Ellie Kinnaird’s voice was drowned out during her final years in the N.C. Senate by affluent colleagues who, having reached a high level of creature comfort, put in place policies that closed off that path to others. After several years of advocating for laws that made life better for residents in all socio-economic classes, Kinnaird found herself in recent years ignored and outvoted by senators who served the interests mainly of those already well-off.
When Kinnaird addressed council members at a Town Council meeting last month, suggesting that Ephesus-Fordham be rezoned as office and retail only, she may have felt it was deja vu all over again. Not a single council member picked up on her excellent suggestion of a way to avoid digging a deeper debt pit for taxpayers to climb out of.
Council is considering rezoning the 190 acres of the Ephesus-Fordham area as a high-density commercial zone that will gift all developers with an expedited approval process and kick in $10 million in infrastructure improvements that developers often are asked to pay for. Apartment buildings are considered commercial development but, unlike office and retail establishments, cost the town more money in services than it will collect in tax revenue.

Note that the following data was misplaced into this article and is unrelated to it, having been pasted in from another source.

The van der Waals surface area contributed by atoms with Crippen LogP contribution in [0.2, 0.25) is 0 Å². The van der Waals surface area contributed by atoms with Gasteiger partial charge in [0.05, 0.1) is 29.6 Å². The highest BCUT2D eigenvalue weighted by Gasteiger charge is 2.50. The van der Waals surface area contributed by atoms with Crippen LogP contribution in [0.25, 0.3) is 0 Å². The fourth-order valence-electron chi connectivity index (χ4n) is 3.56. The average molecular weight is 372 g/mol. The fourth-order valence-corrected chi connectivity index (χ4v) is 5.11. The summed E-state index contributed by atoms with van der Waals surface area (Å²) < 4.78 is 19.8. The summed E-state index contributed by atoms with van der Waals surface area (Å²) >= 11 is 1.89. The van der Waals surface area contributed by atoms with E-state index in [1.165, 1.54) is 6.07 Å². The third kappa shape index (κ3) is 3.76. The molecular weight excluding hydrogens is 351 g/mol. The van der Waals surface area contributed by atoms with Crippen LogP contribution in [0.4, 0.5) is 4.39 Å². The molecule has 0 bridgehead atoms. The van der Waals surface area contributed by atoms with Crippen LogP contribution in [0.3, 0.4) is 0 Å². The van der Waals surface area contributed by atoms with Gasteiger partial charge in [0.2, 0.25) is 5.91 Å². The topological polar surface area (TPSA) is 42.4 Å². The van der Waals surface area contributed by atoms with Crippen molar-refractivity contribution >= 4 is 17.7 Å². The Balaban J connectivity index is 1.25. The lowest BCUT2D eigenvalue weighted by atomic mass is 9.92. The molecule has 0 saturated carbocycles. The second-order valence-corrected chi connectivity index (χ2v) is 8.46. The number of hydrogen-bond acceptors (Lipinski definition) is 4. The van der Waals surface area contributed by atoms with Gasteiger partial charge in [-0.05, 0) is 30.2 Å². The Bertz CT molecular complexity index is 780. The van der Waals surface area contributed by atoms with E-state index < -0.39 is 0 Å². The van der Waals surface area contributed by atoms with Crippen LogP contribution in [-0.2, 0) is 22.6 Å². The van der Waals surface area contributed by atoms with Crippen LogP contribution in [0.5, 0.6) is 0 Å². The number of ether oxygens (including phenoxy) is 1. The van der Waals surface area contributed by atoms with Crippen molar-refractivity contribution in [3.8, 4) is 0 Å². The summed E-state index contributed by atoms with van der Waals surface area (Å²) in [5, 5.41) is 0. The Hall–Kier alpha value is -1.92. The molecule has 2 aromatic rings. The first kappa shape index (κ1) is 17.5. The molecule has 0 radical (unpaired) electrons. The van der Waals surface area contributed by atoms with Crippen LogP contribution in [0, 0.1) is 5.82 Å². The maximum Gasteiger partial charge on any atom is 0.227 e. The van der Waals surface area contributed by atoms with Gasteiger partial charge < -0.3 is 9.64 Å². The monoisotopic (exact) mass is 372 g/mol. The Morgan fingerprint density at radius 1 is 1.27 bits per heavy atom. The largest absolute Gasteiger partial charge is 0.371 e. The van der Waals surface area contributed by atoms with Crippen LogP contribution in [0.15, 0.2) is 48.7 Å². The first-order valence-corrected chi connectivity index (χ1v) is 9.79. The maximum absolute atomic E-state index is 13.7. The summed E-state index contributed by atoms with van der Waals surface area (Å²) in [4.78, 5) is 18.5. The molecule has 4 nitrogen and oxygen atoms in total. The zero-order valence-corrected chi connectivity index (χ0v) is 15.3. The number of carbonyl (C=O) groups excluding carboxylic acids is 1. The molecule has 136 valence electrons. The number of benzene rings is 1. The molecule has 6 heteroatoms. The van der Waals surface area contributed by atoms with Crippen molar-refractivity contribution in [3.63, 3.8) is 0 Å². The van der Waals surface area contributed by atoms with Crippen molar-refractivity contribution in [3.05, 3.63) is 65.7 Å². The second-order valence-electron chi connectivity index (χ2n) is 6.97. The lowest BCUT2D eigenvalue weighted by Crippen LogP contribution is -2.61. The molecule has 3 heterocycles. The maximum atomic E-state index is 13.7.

The impetus for the E-F rezoning was to ease the tax burden of residential property owners by bringing in more money from office and retail development. Unfortunately for taxpayers, the first projects likely to come out of the ground will be apartments, which will increase the tax burden for homeowners for at least the next decade until some of the office and retail space is built.
Kinnaird’s recommendation offered a practical solution that would go a long way in reducing widespread community opposition. People in Chapel Hill need places to shop for everyday items. The town has no shortage of specialty shops, jewelry stores, art galleries and gourmet merchants, but no place to buy socks and underwear and other functional items that do not have to have cache.
Establishing an area with retail stores on the ground level and office space above would create a shopping destination that might lure back some department stores or other chain stores we frequent that we now have to go to another county to patronize. We might hate the area’s seven-story buildings, but we would go there to shop.
If the town were to sever the DHIC project and Park Apartments from the Ephesus-Fordham zone, then designate the remaining areas as only office and retail, the zone would almost certainly be revenue positive. We wouldn’t risk overwhelming our school system or the Public Works department. And town residents would have an alternative to spending our consumer dollars in another county.
Kinnaird knows what she’s talking about. We would do well to listen. Ephesus-Fordham is back on the Town Council agenda for this Thursday, April 17.
– Nancy Oates